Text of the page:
Prince Harry dedicates Invictus speech to his personal heroine

On Saturday evening, Prince Harry ceremoniously opened the “Invictus Games,” which he founded, with a speech. There was one fact that was particularly touching: he focused on a Ukrainian medical soldier who had to spend three months in Russian captivity.

Last night at 7:20 p.m., Prince Harry gave us an absolute goosebumps moment. The 38-year-old took the stage completely unexpectedly at the opening ceremony of the Invictus Games, after the lectern had been dismantled during a one-player film shortly beforehand. The Merkur Game Arena was left in the firm belief that the area would be made free for artist Macklemore – but then the son of King Charles III emerged from the darkness. (74). The Duke of Sussex presented his concerns to thunderous applause and a standing ovation. After ten minutes and nine seconds, one part of his speech in particular stuck.

Prince Harry’s personal heroine is Yuliia Paievska

The grandson of Queen Elizabeth II († 96) repeatedly emphasized how much respect and awe he had for the 500 soldiers at this year’s Invictus Games who were physically and/or mentally wounded in the war. According to Harry, all the people who compete and help at the Invictus Games, which he founded in 2014, are heroes. Nevertheless, he deliberately highlighted one woman in particular – and that was not his wife Duchess Meghan (42), but Yuliia Paievska. The Ukrainian woman’s story has been touching the world for several years. traces the path of the courageous heroine.

Yuliia Paievska, known as “Taira”, is now 54 years old and was born in Kiev in 1968. She found her calling in her job as a paramedic. Helping other people – Taira’s elixir of life. As early as 2013, she volunteered to help with the Euromaidan protests. As a medical soldier, she actively helped numerous wounded people at the front.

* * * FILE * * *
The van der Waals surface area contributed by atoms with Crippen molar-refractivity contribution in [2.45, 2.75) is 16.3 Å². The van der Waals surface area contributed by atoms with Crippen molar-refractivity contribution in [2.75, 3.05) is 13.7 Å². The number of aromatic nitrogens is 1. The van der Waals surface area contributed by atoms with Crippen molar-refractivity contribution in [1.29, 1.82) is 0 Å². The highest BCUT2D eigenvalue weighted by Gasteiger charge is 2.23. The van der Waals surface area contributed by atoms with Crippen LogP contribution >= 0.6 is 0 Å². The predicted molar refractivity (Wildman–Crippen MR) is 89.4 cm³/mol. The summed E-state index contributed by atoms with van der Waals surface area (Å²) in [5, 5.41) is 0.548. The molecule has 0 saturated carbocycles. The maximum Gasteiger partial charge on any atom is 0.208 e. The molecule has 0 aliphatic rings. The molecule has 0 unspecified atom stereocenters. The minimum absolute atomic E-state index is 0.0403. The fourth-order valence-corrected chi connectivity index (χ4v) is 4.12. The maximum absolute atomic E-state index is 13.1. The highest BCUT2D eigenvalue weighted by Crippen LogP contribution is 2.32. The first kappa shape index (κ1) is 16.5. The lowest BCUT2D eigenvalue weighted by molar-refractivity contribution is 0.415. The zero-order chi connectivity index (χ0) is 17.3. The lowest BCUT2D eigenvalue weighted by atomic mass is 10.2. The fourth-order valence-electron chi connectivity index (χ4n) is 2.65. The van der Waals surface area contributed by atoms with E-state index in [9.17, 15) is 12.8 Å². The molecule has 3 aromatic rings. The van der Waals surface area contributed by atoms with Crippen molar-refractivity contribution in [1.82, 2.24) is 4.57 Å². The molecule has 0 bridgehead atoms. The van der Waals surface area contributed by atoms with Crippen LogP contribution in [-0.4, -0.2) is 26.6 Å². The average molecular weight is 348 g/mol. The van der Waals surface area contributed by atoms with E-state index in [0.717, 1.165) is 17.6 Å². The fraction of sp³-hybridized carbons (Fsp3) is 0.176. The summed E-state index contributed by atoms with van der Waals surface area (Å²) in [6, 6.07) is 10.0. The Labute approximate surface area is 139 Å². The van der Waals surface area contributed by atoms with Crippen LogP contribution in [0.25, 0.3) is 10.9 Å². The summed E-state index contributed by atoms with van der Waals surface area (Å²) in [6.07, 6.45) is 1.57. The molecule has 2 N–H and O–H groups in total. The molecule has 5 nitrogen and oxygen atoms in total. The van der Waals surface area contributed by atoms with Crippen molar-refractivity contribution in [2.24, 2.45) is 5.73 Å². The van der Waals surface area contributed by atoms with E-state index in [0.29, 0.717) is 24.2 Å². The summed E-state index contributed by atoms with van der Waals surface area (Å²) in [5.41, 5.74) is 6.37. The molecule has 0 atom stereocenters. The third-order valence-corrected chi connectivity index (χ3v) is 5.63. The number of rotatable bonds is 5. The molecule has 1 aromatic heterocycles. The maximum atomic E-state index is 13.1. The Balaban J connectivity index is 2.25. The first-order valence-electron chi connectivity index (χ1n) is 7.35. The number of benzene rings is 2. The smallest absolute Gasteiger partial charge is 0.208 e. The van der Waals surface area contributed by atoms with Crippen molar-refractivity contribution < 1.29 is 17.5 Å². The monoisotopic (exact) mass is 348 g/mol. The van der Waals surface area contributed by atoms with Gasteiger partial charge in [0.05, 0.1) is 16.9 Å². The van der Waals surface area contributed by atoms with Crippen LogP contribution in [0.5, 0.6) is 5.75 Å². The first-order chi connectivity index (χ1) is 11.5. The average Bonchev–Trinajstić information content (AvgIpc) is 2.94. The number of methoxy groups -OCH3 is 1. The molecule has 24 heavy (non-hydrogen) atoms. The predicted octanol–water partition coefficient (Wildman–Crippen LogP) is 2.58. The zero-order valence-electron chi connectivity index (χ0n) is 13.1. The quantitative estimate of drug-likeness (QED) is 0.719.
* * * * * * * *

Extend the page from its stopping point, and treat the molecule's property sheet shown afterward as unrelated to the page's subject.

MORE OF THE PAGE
When the war in Ukraine began in February 2022, the brave woman went to the center of the bombing, to Mariupol. Two months later she wanted to take part in the Invictus Games in The Hague, but Taira was taken prisoner by Russia on March 16, 2022. For three months it was not clear where Taira was or whether she was still alive. Instead of her, her daughter traveled to the Netherlands and took part in the competition herself. Her only wish: “Bring me back my mother”. Taira was finally released in June 2022. The circumstances have not yet been clarified, but President Volodymyr Zelensky appears to have played a key role.

Prince Harry equipped a medical soldier with a hand-held camera – which allowed the memory card to be smuggled abroad

At the front, however, Taira not only helped and saved lives – not only of her fellow countrymen, by the way, she also looked after seriously injured Russian soldiers because she wants to treat everyone equally – she also documented a diary of horrors. According to “Watson”, Prince Harry himself is said to be behind it because he started talking to Taira and equipped her with a small hand-held camera.

Taira ultimately took these with her on missions in order to record traumatizing experiences and the conditions during the war. Taira then gave the camera chip to media representatives from the Associated Press. The small memory card was taken out of the country in a tampon. The recordings are supposedly partly made in the Netflix-Documentary “Heart of Invictus” can be seen, which Prince Harry is playing a leading role in driving forward.

In 2023, Taira will be able to experience the first Invictus Games in Düsseldorf in person again after three months of captivity. A fact that extremely moves the British prince. In his speech, he addressed Taira in front of thousands of spectators in the Merkur Game Arena: “I would like to use the moment to pay tribute to Team Ukraine and in particular to a very special person: Taira. (…) I don’t think I have ever met anyone as brave and resilient as you. I think I can speak for everyone when I say that you embody the true spirit of Ukraine and Invictus, and it’s so nice to see you and feel your energy in person. And boy did we miss you last year”.

Jean Harris

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